The Competition and Markets Authority has today cleared a major acute trust to partner with a US company to build a new hospital, after finding the region would benefit from more competition between private providers.

University Hospitals Birmingham Foundation Trust can now proceed in its deal with American private company HCA Healthcare to build a £65m new hospital on trust land.

HCA Healthcare said the 138 bed specialist hospital, to be built at the trust’s Edgbaston campus, will accommodate both NHS patients and HCA private patients.

This would include 66 private beds, run by HCA Healthcare, and 72 NHS beds, run by the trust, a new radiotherapy unit and operating theatres.

An HCA spokeswoman said the company will meet the capital costs of building the hospital, subcontracting the development to healthcare property firm Prime.

According to contract notice, published in July, HCA Healthcare would lease the land from UHB and manage services at the site. UHB would then lease beds back off the company for NHS patients.

Further details of the partnership have yet to be released. But in a statement last month the trust’s executive medical director, Dr Dave Rosser, said that as well as providing much needed new capacity the deal would create a new revenue stream for trust.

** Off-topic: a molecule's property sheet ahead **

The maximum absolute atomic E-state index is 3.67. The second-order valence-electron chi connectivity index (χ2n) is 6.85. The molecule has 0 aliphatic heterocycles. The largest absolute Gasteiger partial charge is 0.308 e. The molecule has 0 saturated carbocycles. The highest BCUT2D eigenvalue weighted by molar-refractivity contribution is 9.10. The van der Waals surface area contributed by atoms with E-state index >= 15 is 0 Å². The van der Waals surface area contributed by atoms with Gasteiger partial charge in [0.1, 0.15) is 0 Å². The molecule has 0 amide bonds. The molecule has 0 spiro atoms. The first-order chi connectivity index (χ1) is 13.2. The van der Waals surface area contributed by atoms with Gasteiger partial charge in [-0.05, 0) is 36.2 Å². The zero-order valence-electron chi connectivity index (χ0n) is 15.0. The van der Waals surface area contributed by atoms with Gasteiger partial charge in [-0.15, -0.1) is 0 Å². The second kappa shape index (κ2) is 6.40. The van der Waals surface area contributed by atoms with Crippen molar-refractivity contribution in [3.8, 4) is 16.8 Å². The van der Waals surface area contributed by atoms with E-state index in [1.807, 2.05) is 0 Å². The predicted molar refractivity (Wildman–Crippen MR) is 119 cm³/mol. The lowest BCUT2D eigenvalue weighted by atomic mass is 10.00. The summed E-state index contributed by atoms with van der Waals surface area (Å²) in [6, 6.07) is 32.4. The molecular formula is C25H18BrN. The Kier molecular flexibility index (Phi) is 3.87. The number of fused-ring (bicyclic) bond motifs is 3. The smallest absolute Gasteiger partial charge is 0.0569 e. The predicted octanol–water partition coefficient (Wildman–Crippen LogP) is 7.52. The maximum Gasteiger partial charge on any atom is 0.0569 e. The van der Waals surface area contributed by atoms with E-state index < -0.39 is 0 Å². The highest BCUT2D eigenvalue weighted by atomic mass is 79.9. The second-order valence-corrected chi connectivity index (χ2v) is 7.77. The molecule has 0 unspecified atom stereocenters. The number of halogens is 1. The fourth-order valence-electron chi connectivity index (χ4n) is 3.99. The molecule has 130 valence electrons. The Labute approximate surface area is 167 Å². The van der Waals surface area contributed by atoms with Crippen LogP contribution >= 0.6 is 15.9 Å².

In its decision, CMA said there was no need for a formal review of the hospital on competition grounds.

The unit was likely to increase competition as HCA Healthcare did not currently operate a hospital in the area, the regulator said.

There were 15 other private hospitals in the West Midlands, some of which did not face enough competition for patients, the CMA said. The new hospital was expected to capture between five and 10 per cent of the private healthcare market in the area.

“The CMA considers that the new private patient unit may increase the competition that these private hospitals face in this area.”

HCA Healthcare has reached similar arrangements with other NHS trusts in the past.

In February, the company reached a 25 year agreement to open a £38m dedicated private cancer unit at Guy’s and St Thomas’ Foundation Trust’s new cancer centre.

UHB is facing severe capacity problems, despite moving to the new build Queen Elizabeth Hospital in 2010.

The trust did not provide comment before publication.